In 1881, a Chicago-based businessman secured interest in a sprawling ranch in the heart of Texas’ great Panhandle. The celebrated Frying Pan Ranch spread across two counties and bordered what later became Amarillo, a raw frontier settlement. The land’s unlikely new owner from the North, William Henry Bush – clothing wholesaler, real estate developer, philanthropist, and fledgling cattleman – represented a new figure at the beginning of the boom era in the Western cattle industry. An outsider, he brought his business savvy and vision of civic growth to bear on America’s last frontier.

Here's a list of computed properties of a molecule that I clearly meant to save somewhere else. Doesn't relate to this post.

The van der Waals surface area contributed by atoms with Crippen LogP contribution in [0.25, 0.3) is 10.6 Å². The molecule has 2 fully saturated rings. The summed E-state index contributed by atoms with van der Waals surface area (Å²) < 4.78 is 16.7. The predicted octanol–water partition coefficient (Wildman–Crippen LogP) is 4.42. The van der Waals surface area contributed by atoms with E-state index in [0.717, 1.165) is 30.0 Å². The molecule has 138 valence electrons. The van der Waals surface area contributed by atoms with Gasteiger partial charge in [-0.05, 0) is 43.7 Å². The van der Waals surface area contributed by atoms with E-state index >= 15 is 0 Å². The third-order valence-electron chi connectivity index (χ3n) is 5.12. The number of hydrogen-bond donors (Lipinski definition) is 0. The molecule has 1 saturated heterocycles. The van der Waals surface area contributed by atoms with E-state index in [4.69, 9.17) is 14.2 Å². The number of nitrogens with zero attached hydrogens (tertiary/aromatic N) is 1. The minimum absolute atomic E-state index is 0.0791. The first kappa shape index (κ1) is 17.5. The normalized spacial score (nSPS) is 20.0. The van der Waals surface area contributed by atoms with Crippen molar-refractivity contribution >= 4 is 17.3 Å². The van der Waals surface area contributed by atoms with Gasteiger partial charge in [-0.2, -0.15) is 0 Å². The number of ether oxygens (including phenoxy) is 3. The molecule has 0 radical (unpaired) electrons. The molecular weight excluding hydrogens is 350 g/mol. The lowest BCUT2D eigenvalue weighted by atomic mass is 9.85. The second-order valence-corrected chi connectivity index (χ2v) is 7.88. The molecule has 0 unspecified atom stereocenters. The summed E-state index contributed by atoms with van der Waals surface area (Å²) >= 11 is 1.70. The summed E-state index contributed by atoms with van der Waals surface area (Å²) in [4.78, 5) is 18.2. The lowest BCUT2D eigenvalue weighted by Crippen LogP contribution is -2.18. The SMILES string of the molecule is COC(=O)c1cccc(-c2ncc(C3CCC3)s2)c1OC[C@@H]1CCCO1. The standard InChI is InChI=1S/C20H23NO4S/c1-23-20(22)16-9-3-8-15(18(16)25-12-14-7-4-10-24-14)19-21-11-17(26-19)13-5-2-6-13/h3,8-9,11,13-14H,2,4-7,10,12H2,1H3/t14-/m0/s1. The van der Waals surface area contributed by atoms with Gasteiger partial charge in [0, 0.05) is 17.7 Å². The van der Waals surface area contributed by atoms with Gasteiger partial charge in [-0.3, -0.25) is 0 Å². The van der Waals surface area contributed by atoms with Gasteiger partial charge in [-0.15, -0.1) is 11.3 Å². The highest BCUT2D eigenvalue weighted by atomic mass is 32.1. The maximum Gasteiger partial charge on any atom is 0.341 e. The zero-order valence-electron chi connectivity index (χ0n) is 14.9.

In an age of unrestricted capitalism and flamboyant displays of wealth by big industry’s leaders, Bush operated quietly and unassumingly. A major real estate owner in the burned-over district of post-1871 Chicago, Bush cast his eye on opportunity in the Texas Panhandle, risking his future and his fortune on a region that had been left largely untouched by commerce. By the late 1880s, he had taken greater control over the operations at the Frying Pan Ranch and had assumed a role as an important business and civic leader in the region, pioneering in agricultural and economic diversification. Bush’s philanthropic efforts focused on the vitalization of Amarillo – helping to create a community that would come to dominate the Panhandle by the 1930s.